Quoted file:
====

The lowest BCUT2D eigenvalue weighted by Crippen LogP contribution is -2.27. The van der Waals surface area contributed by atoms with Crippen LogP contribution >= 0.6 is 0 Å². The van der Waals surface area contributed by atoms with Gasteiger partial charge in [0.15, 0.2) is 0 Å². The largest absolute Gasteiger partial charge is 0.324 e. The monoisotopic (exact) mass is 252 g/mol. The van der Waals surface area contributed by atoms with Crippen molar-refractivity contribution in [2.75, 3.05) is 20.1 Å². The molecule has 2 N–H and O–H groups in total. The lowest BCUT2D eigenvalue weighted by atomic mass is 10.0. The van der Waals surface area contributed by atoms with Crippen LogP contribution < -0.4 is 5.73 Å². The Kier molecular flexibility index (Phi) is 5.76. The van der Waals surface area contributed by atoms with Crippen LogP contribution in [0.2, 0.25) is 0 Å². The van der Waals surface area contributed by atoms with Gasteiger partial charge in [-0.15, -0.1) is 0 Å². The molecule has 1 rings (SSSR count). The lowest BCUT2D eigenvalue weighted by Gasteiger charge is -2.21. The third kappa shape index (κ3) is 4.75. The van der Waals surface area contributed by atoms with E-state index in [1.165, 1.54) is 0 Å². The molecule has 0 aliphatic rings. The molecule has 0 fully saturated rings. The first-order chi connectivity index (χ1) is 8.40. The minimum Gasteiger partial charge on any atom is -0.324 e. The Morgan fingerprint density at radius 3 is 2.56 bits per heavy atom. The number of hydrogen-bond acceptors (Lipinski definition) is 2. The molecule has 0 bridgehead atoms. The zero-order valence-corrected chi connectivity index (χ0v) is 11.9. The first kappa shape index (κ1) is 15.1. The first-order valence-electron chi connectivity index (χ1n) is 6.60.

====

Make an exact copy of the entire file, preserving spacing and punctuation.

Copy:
The lowest BCUT2D eigenvalue weighted by Crippen LogP contribution is -2.27. The van der Waals surface area contributed by atoms with Crippen LogP contribution >= 0.6 is 0 Å². The van der Waals surface area contributed by atoms with Gasteiger partial charge in [0.15, 0.2) is 0 Å². The largest absolute Gasteiger partial charge is 0.324 e. The monoisotopic (exact) mass is 252 g/mol. The van der Waals surface area contributed by atoms with Crippen molar-refractivity contribution in [2.75, 3.05) is 20.1 Å². The molecule has 2 N–H and O–H groups in total. The lowest BCUT2D eigenvalue weighted by atomic mass is 10.0. The van der Waals surface area contributed by atoms with Crippen LogP contribution < -0.4 is 5.73 Å². The Kier molecular flexibility index (Phi) is 5.76. The van der Waals surface area contributed by atoms with Crippen LogP contribution in [0.2, 0.25) is 0 Å². The van der Waals surface area contributed by atoms with Gasteiger partial charge in [-0.15, -0.1) is 0 Å². The molecule has 1 rings (SSSR count). The lowest BCUT2D eigenvalue weighted by Gasteiger charge is -2.21. The third kappa shape index (κ3) is 4.75. The van der Waals surface area contributed by atoms with E-state index in [1.165, 1.54) is 0 Å². The molecule has 0 aliphatic rings. The molecule has 0 fully saturated rings. The first-order chi connectivity index (χ1) is 8.40. The minimum Gasteiger partial charge on any atom is -0.324 e. The Morgan fingerprint density at radius 3 is 2.56 bits per heavy atom. The number of hydrogen-bond acceptors (Lipinski definition) is 2. The molecule has 0 bridgehead atoms. The zero-order valence-corrected chi connectivity index (χ0v) is 11.9. The first kappa shape index (κ1) is 15.1. The first-order valence-electron chi connectivity index (χ1n) is 6.60.